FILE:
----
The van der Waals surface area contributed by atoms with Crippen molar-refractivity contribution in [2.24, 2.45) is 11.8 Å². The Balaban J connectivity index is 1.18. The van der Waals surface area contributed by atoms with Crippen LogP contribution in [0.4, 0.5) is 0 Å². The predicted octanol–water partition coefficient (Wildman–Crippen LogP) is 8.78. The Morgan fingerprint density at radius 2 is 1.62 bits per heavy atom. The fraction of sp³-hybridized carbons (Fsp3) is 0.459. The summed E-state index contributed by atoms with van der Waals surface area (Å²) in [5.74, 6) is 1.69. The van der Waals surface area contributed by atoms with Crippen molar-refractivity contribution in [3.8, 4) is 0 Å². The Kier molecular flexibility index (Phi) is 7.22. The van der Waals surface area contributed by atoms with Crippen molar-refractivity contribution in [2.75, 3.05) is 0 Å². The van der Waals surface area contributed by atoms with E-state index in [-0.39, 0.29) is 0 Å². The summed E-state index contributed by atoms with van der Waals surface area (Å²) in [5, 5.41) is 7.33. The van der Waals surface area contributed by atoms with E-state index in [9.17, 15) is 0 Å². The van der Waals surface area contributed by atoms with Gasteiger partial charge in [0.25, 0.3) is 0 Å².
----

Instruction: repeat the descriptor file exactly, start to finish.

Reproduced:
The van der Waals surface area contributed by atoms with Crippen molar-refractivity contribution in [2.24, 2.45) is 11.8 Å². The Balaban J connectivity index is 1.18. The van der Waals surface area contributed by atoms with Crippen LogP contribution in [0.4, 0.5) is 0 Å². The predicted octanol–water partition coefficient (Wildman–Crippen LogP) is 8.78. The Morgan fingerprint density at radius 2 is 1.62 bits per heavy atom. The fraction of sp³-hybridized carbons (Fsp3) is 0.459. The summed E-state index contributed by atoms with van der Waals surface area (Å²) in [5.74, 6) is 1.69. The van der Waals surface area contributed by atoms with Crippen molar-refractivity contribution in [3.8, 4) is 0 Å². The Kier molecular flexibility index (Phi) is 7.22. The van der Waals surface area contributed by atoms with Crippen molar-refractivity contribution in [2.75, 3.05) is 0 Å². The van der Waals surface area contributed by atoms with E-state index in [-0.39, 0.29) is 0 Å². The summed E-state index contributed by atoms with van der Waals surface area (Å²) in [5, 5.41) is 7.33. The van der Waals surface area contributed by atoms with E-state index in [9.17, 15) is 0 Å². The van der Waals surface area contributed by atoms with Gasteiger partial charge in [0.25, 0.3) is 0 Å².